A pretty good advertisement for not doing science at home.
Today’s New York Times video of the day is “Gut Hack,” a short film that’s part of their Op-Docs series. This one’s about Josiah Zayner, a former NASA scientist and a man attempting to giving himself a full microbiome transplant. Mainly the thing here is he’s doing a fecal transplant, and that’s the gross and hard to (sorry) stomach part, but I did find it interesting that he aimed to get transplant donor bacteria to his skin and membranes (nose, mouth) as well as his gut. It’s sort of like the bacterial equivalent of the scene in Gattaca where they graft a new fingerprint onto the guy’s hand so he can have someone else’s signature mark. In order to do all this, he had to sanitize himself basically as much as possible by taking a course of antibiotics and scrubbing his skin down in a hotel bathroom as though he’s about to commit a murder and try to leave as little DNA evidence as possible.
Just about a year ago, The Verge reported Zayner’s story in the form of a feature by Arielle Duhaime-Ross, with additional coverage on a podcast conversation between Liz Lopatto and Emily Yoshida. The footage from the Verge’s photoshoot appears to be from the same experimentation period as the short film, so I guess there were not one but two camera crews onsite for this man’s poop transplant? (Oh yeah, by the way, you can definitely see Zayner grinding up a poop solution with a mortar and pestle on his kitchen counter.)
Why we have an Op-Doc about a thing there is already an article and a podcast about I don’t know, but I assume the reason is something like “great minds” and also “the content has to be mined for every last drop.” The Verge folks provide what is, in my opinion, some pretty necessary caution and perspective to the whole experiment, stressing among other things the fact that, first of all, you can’t really scrub yourself clean of bacteria the way Zayner attempts to do—“Rubbing your skin with tetracycline powder is not going to sterilize it,” Elisabeth Bik, a microbiologist at Stanford University, told Duhaime-Ross. And second, Zayner was pretty lax in his methods. Duhaim-Ross writes:
I couldn’t help but notice Zayner cutting corners. After drying off, he put on a brand-new Hanes white T-shirt to prevent his old microbiome from recolonizing his body, but an old — though freshly laundered — pair of jeans. He sampled his arms, nose, and mouth, but he didn’t bother to take microbial samples from his genitalia, and didn’t plan on applying Michael’s skin bacteria to his penis or testicles. He told me that there just isn’t much scientific value in gathering that information. Over the course of his experiment, Zayner would only take a third of the poop pills that someone undergoing a standard FMT procedure would, stretched over a longer period of time.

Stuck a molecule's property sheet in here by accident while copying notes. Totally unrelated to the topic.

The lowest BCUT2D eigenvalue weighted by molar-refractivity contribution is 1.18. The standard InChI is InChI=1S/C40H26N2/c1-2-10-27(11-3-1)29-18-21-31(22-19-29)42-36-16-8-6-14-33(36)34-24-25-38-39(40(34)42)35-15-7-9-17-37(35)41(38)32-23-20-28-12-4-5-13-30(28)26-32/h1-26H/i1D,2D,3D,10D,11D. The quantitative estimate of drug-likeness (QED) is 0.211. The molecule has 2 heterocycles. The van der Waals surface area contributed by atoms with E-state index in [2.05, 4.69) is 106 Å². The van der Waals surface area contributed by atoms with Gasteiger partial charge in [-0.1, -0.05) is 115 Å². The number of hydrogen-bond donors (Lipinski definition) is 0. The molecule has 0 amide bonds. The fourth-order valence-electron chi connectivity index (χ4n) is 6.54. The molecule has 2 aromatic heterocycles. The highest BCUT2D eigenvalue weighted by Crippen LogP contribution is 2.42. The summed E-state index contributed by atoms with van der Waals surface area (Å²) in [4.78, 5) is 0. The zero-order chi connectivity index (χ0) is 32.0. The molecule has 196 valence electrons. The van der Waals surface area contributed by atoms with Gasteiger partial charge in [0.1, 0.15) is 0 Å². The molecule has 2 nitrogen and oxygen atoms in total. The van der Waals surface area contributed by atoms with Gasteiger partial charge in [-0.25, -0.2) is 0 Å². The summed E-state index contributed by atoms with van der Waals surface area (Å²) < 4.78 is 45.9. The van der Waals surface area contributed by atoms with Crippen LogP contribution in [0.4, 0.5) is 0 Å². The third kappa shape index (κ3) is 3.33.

Sure, he wasn’t doing good lab science, maybe because he wasn’t in a lab and didn’t “give a shit” (sorry) about his methods so long as he got enough gut bacteria to make his tummy feel better, and any feeling human can relate to that desperation. But an ineffective or unsuccessful transplant isn’t the worst thing that could happen—there are a lot of risks involved with fecal matter transplants (FMTs), like viruses and bacteria one could pick up in the process, especially if you do a colossally idiotic thing like not test the fucking donor’s bacteria for potentially harmful pathogens before you give it a new home in your washed-out gut.
But Zayner was that particular combination of desperate and zealous (as a righteous biohacker must be), and with some good reason:
Because shit is considered a medicine when it’s administered by a doctor, the procedure is strictly regulated by the US government, and is only available to patients with recurrent C. diff.
Tens of millions of people have bowel and gut issues that might be treatable (though perhaps not curable) with fecal transplants. One way of making them easier, argued a group of scientists in a Nature editorial, would be to reclassify human stool as tissue rather than a drug, so it would not be subject to clinical trials. The idea is not to bypass testing and experiments altogether, but to lower the bar for access so that’s getting an FMT is more like a blood or bone marrow transfusion. And the only way to do THAT is to pass an act of Congress! So ahhh, nevermind—pass the TUMS.